1Department of Dermatology, Nagoya University Graduate School of Medicine, 65 Tsurumai-cho, Showa-ku, Nagoya, Aichi 466-8550, and 2Department of Dermatology, Fujita Health University School of Medicine, Toyoake, Aichi, Japan. *E-mail: firstname.lastname@example.org
Accepted Aug 6, 2019; E-published Aug 6, 2019
Oculodentodigital dysplasia (ODDD, OMIM#164200) is a rare, mostly autosomal dominant, congenital disorder with variable phenotypes. ODDD presents as craniofacial abnormalities, limb dysmorphisms, microdentia, and neurological and ocular abnormalities. ODDD is caused by a heterozygous mutation in GJA1 (OMIM#121014), which encodes the gap junction protein connexin 43 (Cx43). We report here a 2-year-old boy with ODDD whose main symptom at his initial visit was severe hypotrichosis.
The proband is a 2-year-old Japanese boy who had presented with congenital alopecia. He showed severe hypotrichosis and low-set ears (Fig. 1a, b). Bilateral syndactyly of the 4th and 5th fingers was detected at birth (surgically repaired in infancy) and clinodactyly of the 5th fingers was also detected (syndactyly type III, OMIM#186100) (Fig. 1c, d). He had no craniofacial, ocular or neurological abnormalities, nor hypohidrosis, and a head X-ray was normal (Fig. 1e). He was born to non-consanguineous parents with no family history of any similar disorder. Ethical approval was obtained and all research was performed in accordance with the principles of the Declaration of Helsinki. Using genomic DNA as a template, genomic sequencing of GJA1 was performed as reported previously (1). A mutation search revealed a previously reported heterozygous missense mutation in GJA1, c.412G>A (p.Gly138Ser) (Fig. 1f). Neither of his parents had any mutation in GJA1. This suggested that the mutation was de novo. Scanning electron microscopy revealed weathering in the cuticle layer of the patient’s scalp hair (Fig. 1g), but not in the cuticle layer of age-matched control samples (Fig. 1h). Neither monilethrix nor hair nodules/beads were seen in the patient.
Fig. 1. Clinical features of the present patient. (a, b) The patient shows hypotrichosis of the scalp and low-set ears. (c, d) Bilateral syndactyly of the 4th and 5th fingers was surgically repaired in infancy, but clinodactyly of the 5th fingers remained. (e) No remarkable abnormalities are seen in the head X-ray. (f) Identification of the heterozygous missense mutation c.412G>A (p.Gly138Ser) in the GJA1 gene of the patient. The position of the mutation is indicated by the arrow. (g) Scanning electron microscopy reveals weathering (arrowheads) in the cuticle layer of the scalp hair, but not in (h) the cuticle layer of an age-matched control.
As a cause of ODDD, 3 mutations have been reported in the identical glycine residue at position 138: p.Gly138Ser, p.Gly138Arg and p.Gly138Asp. This suggests that the glycine residue in the cytoplasmic loop plays an important role in the function of Cx43.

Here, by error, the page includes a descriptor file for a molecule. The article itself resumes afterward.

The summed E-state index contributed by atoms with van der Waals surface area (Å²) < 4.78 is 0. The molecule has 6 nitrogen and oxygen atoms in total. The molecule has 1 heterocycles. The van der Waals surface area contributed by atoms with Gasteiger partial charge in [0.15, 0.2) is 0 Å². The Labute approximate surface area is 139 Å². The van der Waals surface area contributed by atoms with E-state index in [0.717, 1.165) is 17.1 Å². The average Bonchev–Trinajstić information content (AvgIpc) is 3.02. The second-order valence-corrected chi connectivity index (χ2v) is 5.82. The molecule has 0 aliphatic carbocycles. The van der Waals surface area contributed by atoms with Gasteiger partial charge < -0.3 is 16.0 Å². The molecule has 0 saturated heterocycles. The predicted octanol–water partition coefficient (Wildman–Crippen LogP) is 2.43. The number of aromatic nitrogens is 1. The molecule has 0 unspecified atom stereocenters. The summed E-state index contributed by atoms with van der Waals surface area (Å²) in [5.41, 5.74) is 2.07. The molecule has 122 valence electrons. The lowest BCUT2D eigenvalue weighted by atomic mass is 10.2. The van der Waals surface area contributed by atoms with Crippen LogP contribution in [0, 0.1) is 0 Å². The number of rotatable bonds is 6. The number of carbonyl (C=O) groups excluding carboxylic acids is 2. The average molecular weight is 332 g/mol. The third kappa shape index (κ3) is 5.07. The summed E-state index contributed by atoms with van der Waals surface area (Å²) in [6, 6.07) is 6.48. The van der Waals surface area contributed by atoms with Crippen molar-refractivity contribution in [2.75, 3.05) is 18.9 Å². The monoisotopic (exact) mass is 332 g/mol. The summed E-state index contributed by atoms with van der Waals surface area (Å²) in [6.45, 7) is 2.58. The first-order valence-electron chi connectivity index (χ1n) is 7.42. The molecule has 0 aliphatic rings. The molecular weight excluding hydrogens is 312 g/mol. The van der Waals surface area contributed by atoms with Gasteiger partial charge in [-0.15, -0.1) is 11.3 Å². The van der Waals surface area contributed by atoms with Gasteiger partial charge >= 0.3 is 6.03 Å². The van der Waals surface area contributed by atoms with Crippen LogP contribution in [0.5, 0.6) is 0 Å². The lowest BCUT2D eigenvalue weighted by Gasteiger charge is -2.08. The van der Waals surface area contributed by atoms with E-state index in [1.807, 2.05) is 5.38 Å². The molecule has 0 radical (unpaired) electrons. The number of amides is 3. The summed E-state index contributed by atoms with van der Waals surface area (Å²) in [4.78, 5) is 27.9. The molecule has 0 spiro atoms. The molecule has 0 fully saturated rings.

In mouse models, 30% of p.Gly138Arg mutant mice are born with sparse hair, and the phenotype becomes more apparent in adulthood (2). In another study, approximately 20% of mice expressing p.Gly60Ser mutant Cx43 exhibited apparently lower hair density in the neck region. A histological comparison of the overall hair follicle density between p.Gly60Ser mutant mice and WT mice revealed no significant differences. However, after epilation or depilation, the mutant mouse hair was found to grow back slower, and hair growth was asynchronous in the mutant mice (3). These findings indicate that Cx43 is linked to a system that regulates the outward growth of the hair shaft. Cx43 has been reported to be expressed in the inner and outer root sheath, the dermal papilla, and the proliferating matrix in the rat hair follicle (4). In human skin, Cx43 is also reported to be expressed in keratinocytes, dermal fibroblasts, arrector pili muscles, sweat glands, sebaceous glands and hair follicles (5). We speculate that this linkage is involved in the pathogenesis of hypotrichosis from Cx43 mutations.
Indeed, in 26% of ODDD patients, poor hair growth or hair abnormality is observed (6). However, we were unable to find any report discussing the severity of hypo-trichosis in detail. Several reports showed photographs of the faces of patients, and their hypotrichosis was not severe in most cases (1, 6–8). We speculate that it is rare for patients with ODDD to show severe hypotrichosis.
Other than ODDD, there are many diseases that cause severe hypotrichosis. However, ODDD has several distinctive symptoms: craniofacial and limb dysmorphisms, spastic paraplegia and neurodegeneration. Craniofacial abnormalities (narrow and pinched nose with hypoplastic alae nasi, microdontia and enamel dysplasia) and limb abnormalities (syndactyly type III and bilateral syndactyly of the fourth and fifth fingers) are particularly important features for distinguishing ODDD from other diseases with hypotrichosis. In the present case, we suspected the diagnosis of ODDD from the syndactyly type III. The present case may suggest that we should suspect a diagnosis of ODDD when we see bilateral syndactyly even in a patient with severe hypotrichosis.
This work was supported by JSPS KAKENHI Grant Number JP18H02832 to M.A.
The authors have no conflicts of interest to declare.